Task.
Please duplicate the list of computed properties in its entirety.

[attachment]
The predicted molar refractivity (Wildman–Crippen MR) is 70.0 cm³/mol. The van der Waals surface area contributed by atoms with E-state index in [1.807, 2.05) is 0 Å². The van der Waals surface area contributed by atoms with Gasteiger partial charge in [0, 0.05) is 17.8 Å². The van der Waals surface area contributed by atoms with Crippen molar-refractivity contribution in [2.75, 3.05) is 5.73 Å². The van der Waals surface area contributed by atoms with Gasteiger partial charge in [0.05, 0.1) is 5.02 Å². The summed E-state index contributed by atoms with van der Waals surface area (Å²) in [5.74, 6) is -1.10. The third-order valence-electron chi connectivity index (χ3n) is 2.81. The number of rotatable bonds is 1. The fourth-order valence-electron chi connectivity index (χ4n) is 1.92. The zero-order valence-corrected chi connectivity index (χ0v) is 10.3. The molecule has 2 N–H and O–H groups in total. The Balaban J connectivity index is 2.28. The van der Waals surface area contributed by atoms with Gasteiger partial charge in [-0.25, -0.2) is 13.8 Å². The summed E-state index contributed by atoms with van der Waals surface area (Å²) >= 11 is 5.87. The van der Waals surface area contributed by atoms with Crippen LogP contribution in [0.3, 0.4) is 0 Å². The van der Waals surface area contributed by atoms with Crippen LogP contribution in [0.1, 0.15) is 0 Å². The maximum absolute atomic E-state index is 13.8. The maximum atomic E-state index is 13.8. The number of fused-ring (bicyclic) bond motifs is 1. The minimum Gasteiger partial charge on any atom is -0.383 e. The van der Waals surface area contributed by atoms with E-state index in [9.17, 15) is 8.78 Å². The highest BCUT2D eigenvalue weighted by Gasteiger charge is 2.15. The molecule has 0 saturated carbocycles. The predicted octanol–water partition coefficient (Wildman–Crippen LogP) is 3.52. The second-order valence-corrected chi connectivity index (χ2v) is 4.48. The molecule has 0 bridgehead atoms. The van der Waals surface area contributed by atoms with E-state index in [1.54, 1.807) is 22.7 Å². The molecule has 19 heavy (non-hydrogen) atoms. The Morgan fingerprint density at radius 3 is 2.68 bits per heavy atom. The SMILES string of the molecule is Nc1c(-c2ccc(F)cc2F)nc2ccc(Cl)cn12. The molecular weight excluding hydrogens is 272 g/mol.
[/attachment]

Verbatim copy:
The predicted molar refractivity (Wildman–Crippen MR) is 70.0 cm³/mol. The van der Waals surface area contributed by atoms with E-state index in [1.807, 2.05) is 0 Å². The van der Waals surface area contributed by atoms with Gasteiger partial charge in [0, 0.05) is 17.8 Å². The van der Waals surface area contributed by atoms with Crippen molar-refractivity contribution in [2.75, 3.05) is 5.73 Å². The van der Waals surface area contributed by atoms with Gasteiger partial charge in [0.05, 0.1) is 5.02 Å². The summed E-state index contributed by atoms with van der Waals surface area (Å²) in [5.74, 6) is -1.10. The third-order valence-electron chi connectivity index (χ3n) is 2.81. The number of rotatable bonds is 1. The fourth-order valence-electron chi connectivity index (χ4n) is 1.92. The zero-order valence-corrected chi connectivity index (χ0v) is 10.3. The molecule has 2 N–H and O–H groups in total. The Balaban J connectivity index is 2.28. The van der Waals surface area contributed by atoms with Gasteiger partial charge in [-0.25, -0.2) is 13.8 Å². The summed E-state index contributed by atoms with van der Waals surface area (Å²) >= 11 is 5.87. The van der Waals surface area contributed by atoms with Crippen LogP contribution in [0.3, 0.4) is 0 Å². The van der Waals surface area contributed by atoms with Crippen LogP contribution in [0.1, 0.15) is 0 Å². The maximum absolute atomic E-state index is 13.8. The maximum atomic E-state index is 13.8. The number of fused-ring (bicyclic) bond motifs is 1. The minimum Gasteiger partial charge on any atom is -0.383 e. The van der Waals surface area contributed by atoms with E-state index in [9.17, 15) is 8.78 Å². The highest BCUT2D eigenvalue weighted by Gasteiger charge is 2.15. The molecule has 0 saturated carbocycles. The predicted octanol–water partition coefficient (Wildman–Crippen LogP) is 3.52. The second-order valence-corrected chi connectivity index (χ2v) is 4.48. The molecule has 0 bridgehead atoms. The van der Waals surface area contributed by atoms with E-state index in [1.54, 1.807) is 22.7 Å². The molecule has 19 heavy (non-hydrogen) atoms. The Morgan fingerprint density at radius 3 is 2.68 bits per heavy atom. The SMILES string of the molecule is Nc1c(-c2ccc(F)cc2F)nc2ccc(Cl)cn12. The molecular weight excluding hydrogens is 272 g/mol.